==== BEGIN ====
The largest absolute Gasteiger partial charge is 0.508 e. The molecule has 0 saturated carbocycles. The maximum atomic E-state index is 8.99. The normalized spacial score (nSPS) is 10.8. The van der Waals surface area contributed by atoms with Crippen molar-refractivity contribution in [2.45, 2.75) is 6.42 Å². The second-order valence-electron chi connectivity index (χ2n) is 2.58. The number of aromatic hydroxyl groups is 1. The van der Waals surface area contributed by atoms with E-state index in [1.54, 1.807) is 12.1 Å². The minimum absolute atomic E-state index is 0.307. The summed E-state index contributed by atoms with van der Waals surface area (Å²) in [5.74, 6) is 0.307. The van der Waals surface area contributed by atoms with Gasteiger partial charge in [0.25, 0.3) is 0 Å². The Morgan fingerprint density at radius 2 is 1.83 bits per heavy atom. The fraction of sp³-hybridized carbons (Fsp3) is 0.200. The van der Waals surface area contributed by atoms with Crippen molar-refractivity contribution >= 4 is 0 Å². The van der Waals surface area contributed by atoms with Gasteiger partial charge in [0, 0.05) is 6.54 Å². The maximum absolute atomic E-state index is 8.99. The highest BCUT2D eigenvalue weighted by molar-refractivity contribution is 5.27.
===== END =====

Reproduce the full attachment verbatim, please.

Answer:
The largest absolute Gasteiger partial charge is 0.508 e. The molecule has 0 saturated carbocycles. The maximum atomic E-state index is 8.99. The normalized spacial score (nSPS) is 10.8. The van der Waals surface area contributed by atoms with Crippen molar-refractivity contribution in [2.45, 2.75) is 6.42 Å². The second-order valence-electron chi connectivity index (χ2n) is 2.58. The number of aromatic hydroxyl groups is 1. The van der Waals surface area contributed by atoms with E-state index in [1.54, 1.807) is 12.1 Å². The minimum absolute atomic E-state index is 0.307. The summed E-state index contributed by atoms with van der Waals surface area (Å²) in [5.74, 6) is 0.307. The van der Waals surface area contributed by atoms with Gasteiger partial charge in [0.25, 0.3) is 0 Å². The Morgan fingerprint density at radius 2 is 1.83 bits per heavy atom. The fraction of sp³-hybridized carbons (Fsp3) is 0.200. The van der Waals surface area contributed by atoms with Crippen molar-refractivity contribution >= 4 is 0 Å². The van der Waals surface area contributed by atoms with Gasteiger partial charge in [0, 0.05) is 6.54 Å². The maximum absolute atomic E-state index is 8.99. The highest BCUT2D eigenvalue weighted by molar-refractivity contribution is 5.27.